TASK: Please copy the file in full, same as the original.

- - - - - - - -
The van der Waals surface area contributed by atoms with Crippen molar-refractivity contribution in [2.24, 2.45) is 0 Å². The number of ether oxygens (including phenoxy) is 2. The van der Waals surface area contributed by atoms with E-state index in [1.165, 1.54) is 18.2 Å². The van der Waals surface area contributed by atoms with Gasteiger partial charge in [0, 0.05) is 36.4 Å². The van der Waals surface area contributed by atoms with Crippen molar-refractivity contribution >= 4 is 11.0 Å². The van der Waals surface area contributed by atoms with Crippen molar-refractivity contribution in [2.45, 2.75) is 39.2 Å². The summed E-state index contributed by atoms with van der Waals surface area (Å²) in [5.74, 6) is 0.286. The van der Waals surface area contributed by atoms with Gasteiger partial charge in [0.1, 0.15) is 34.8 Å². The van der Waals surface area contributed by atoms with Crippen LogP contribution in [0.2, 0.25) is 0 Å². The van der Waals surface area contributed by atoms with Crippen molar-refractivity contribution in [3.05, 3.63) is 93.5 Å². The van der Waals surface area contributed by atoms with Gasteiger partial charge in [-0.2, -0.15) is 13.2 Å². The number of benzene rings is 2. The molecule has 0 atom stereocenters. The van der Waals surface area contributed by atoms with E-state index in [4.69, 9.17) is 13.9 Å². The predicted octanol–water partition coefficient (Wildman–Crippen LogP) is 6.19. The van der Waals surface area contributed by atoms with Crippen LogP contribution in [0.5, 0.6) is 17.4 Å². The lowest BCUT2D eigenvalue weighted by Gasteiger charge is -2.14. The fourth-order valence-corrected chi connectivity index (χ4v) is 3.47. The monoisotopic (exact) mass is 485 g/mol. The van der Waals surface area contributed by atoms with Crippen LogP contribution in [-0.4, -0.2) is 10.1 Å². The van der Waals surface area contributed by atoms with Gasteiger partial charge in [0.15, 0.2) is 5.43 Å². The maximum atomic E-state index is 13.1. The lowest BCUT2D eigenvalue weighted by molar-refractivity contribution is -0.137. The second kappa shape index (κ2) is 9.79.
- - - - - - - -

The van der Waals surface area contributed by atoms with Crippen molar-refractivity contribution in [2.24, 2.45) is 0 Å². The number of ether oxygens (including phenoxy) is 2. The van der Waals surface area contributed by atoms with E-state index in [1.165, 1.54) is 18.2 Å². The van der Waals surface area contributed by atoms with Gasteiger partial charge in [0, 0.05) is 36.4 Å². The van der Waals surface area contributed by atoms with Crippen molar-refractivity contribution >= 4 is 11.0 Å². The van der Waals surface area contributed by atoms with Crippen molar-refractivity contribution in [2.45, 2.75) is 39.2 Å². The summed E-state index contributed by atoms with van der Waals surface area (Å²) in [5.74, 6) is 0.286. The van der Waals surface area contributed by atoms with Gasteiger partial charge in [0.1, 0.15) is 34.8 Å². The van der Waals surface area contributed by atoms with Crippen LogP contribution in [0.2, 0.25) is 0 Å². The van der Waals surface area contributed by atoms with Crippen molar-refractivity contribution in [3.05, 3.63) is 93.5 Å². The van der Waals surface area contributed by atoms with Gasteiger partial charge in [-0.2, -0.15) is 13.2 Å². The number of benzene rings is 2. The molecule has 0 atom stereocenters. The van der Waals surface area contributed by atoms with E-state index in [4.69, 9.17) is 13.9 Å². The predicted octanol–water partition coefficient (Wildman–Crippen LogP) is 6.19. The van der Waals surface area contributed by atoms with Crippen LogP contribution in [0.5, 0.6) is 17.4 Å². The lowest BCUT2D eigenvalue weighted by Gasteiger charge is -2.14. The fourth-order valence-corrected chi connectivity index (χ4v) is 3.47. The monoisotopic (exact) mass is 485 g/mol. The van der Waals surface area contributed by atoms with Crippen LogP contribution in [-0.4, -0.2) is 10.1 Å². The van der Waals surface area contributed by atoms with Gasteiger partial charge in [0.15, 0.2) is 5.43 Å². The maximum atomic E-state index is 13.1. The lowest BCUT2D eigenvalue weighted by molar-refractivity contribution is -0.137. The second kappa shape index (κ2) is 9.79.